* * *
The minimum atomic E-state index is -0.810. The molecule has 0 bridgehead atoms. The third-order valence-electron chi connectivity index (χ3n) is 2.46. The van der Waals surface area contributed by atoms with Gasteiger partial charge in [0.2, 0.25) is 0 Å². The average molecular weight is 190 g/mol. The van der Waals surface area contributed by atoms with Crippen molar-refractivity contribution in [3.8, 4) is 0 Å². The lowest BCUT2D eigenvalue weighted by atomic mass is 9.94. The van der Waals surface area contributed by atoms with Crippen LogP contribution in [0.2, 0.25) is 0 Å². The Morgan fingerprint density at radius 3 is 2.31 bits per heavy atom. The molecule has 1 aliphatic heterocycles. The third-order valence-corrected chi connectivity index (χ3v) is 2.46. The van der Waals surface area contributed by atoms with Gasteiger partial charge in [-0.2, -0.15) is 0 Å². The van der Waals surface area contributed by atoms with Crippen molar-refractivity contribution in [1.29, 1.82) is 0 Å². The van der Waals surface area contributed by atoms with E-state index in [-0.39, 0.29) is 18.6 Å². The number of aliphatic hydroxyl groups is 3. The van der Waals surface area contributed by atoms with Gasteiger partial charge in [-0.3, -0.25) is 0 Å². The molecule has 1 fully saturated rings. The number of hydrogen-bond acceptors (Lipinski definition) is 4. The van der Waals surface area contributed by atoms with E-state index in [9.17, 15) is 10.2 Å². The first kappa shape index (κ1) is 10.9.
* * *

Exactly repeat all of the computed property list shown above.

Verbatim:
The minimum atomic E-state index is -0.810. The molecule has 0 bridgehead atoms. The third-order valence-electron chi connectivity index (χ3n) is 2.46. The van der Waals surface area contributed by atoms with Gasteiger partial charge in [0.2, 0.25) is 0 Å². The average molecular weight is 190 g/mol. The van der Waals surface area contributed by atoms with Crippen molar-refractivity contribution in [3.8, 4) is 0 Å². The lowest BCUT2D eigenvalue weighted by atomic mass is 9.94. The van der Waals surface area contributed by atoms with Crippen LogP contribution in [0.2, 0.25) is 0 Å². The Morgan fingerprint density at radius 3 is 2.31 bits per heavy atom. The molecule has 1 aliphatic heterocycles. The third-order valence-corrected chi connectivity index (χ3v) is 2.46. The van der Waals surface area contributed by atoms with Gasteiger partial charge in [-0.2, -0.15) is 0 Å². The van der Waals surface area contributed by atoms with Crippen molar-refractivity contribution in [1.29, 1.82) is 0 Å². The van der Waals surface area contributed by atoms with E-state index in [-0.39, 0.29) is 18.6 Å². The number of aliphatic hydroxyl groups is 3. The van der Waals surface area contributed by atoms with Gasteiger partial charge in [-0.3, -0.25) is 0 Å². The molecule has 1 fully saturated rings. The number of hydrogen-bond acceptors (Lipinski definition) is 4. The van der Waals surface area contributed by atoms with E-state index in [9.17, 15) is 10.2 Å². The first kappa shape index (κ1) is 10.9.